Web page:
What Is Crohn's Disease? Ariana Grande Defends Pete Davidson After Rude Comment About His Eyes

Pete Davidson and Ariana Grande attend the 2018 MTV Video Music Awards at Radio City Music Hall, in New York, on August 20. Grande defended her fiancé from a rude comment online about his eyes. Nicholas Hunt/Getty Images for MTV

Ariana Grande defended her fiancé Pete Davidson after a blog, Barstool Sports, tweeted about his eyes Thursday.

A writer for the blog asked, "Does Pete Davidson have butthole eyes?" and linked to a post about it. "Y'all do kno this man has an autoimmune disease …… right?" Grande wrote in reply. "Like you do understand what you're doing when u do this right? jus wanna make sure."

Davidson revealed he's been battling Crohn's disease for years to High Times in 2016. "I got Crohn's disease when I was 17 or 18 and I found the medicines the doctors were prescribing me and seeing all these doctors and trying new things, weed would be the only thing that would help me eat," the 24-year-old said in the interview. "My stomach would just be in pain all day, and I wouldn't be able to eat."

Pete Davidson and Ariana Grande attend the 2018 MTV Video Music Awards at Radio City Music Hall, in New York, on August 20. Davidson has been battling Crohn’s disease for years. Nicholas Hunt/Getty Images for MTV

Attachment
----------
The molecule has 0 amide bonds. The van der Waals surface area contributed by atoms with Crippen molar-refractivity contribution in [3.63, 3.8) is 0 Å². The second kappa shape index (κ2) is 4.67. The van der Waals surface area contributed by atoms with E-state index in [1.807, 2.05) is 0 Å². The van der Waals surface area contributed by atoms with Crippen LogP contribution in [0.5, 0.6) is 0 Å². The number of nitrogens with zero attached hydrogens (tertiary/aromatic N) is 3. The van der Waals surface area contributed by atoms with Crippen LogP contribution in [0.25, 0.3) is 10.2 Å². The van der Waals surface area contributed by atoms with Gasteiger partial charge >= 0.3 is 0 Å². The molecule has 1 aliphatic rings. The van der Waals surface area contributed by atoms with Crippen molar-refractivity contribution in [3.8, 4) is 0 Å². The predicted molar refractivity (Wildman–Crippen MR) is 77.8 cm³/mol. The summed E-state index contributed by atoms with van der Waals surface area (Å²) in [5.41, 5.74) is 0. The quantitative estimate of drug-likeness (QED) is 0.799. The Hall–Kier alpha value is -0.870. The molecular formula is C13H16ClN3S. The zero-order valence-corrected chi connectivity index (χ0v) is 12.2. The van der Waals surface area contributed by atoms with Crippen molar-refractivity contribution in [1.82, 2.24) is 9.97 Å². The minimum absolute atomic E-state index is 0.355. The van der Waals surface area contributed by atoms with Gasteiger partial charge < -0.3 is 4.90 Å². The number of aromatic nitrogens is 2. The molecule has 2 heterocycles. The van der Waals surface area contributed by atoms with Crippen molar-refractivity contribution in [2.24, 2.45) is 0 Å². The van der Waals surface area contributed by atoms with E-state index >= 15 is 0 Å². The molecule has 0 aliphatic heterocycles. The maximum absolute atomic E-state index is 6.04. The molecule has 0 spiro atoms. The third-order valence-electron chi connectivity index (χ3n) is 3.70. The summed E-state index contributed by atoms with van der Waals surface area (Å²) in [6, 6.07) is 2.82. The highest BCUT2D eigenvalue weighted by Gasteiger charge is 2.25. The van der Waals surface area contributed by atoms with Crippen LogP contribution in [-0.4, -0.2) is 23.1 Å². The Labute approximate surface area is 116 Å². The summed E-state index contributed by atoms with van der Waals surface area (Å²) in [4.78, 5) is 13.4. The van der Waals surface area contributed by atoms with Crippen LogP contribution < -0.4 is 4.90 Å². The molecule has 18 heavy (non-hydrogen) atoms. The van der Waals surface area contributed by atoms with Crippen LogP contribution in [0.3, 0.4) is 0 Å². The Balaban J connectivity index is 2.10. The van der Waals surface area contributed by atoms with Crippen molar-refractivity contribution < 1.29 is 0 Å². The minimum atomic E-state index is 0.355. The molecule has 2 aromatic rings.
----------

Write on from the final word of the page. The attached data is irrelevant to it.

Crohn's disease is an inflammatory bowel disease (IBD) that can cause abdominal pain, severe diarrhea, fever, fatigue, weight loss and malnutrition, according to the Mayo Clinic. Those with severe Crohn's disease may have inflammation of the skin, eyes, joints or liver or bile ducts. It can lead to life-threatening complications, including bowel obstructions, colon cancer and gallbladder or liver disease.

The cause of the disease is unknown. While it was once thought diet and stress could be a factor, it was found they only aggravate the disease. It is more common to have Crohn's disease if a member of your family does, and a virus or bacterium could trigger it. "When your immune system tries to fight off the invading microorganism, an abnormal immune response causes the immune system to attack the cells in the digestive tract, too," according to the Mayo Clinic.

There isn't a simple test for the disease. A doctor may order blood tests, a colonoscopy, scans of the bowel and intestines, such as a CT (computerized tomography) or MRI (magnetic resonance imaging) or capsule endoscopy (swallowing a capsule with a camera that takes photos of the small intestine).

There isn't a cure. The treatments are supposed to reduce the inflammation that leads to the symptoms. A doctor may prescribe anti-inflammatory drugs or immune system suppressors (which target the immune system that produces substances that lead to inflammation). A doctor may also suggest nutrition therapy, such as diets through feeding tubes or nutrients injected into your vein, or a low-fiber diet.

Surgery, during which damaged parts of the digestive tract are removed, is sometimes needed, for nearly half of those with the disease.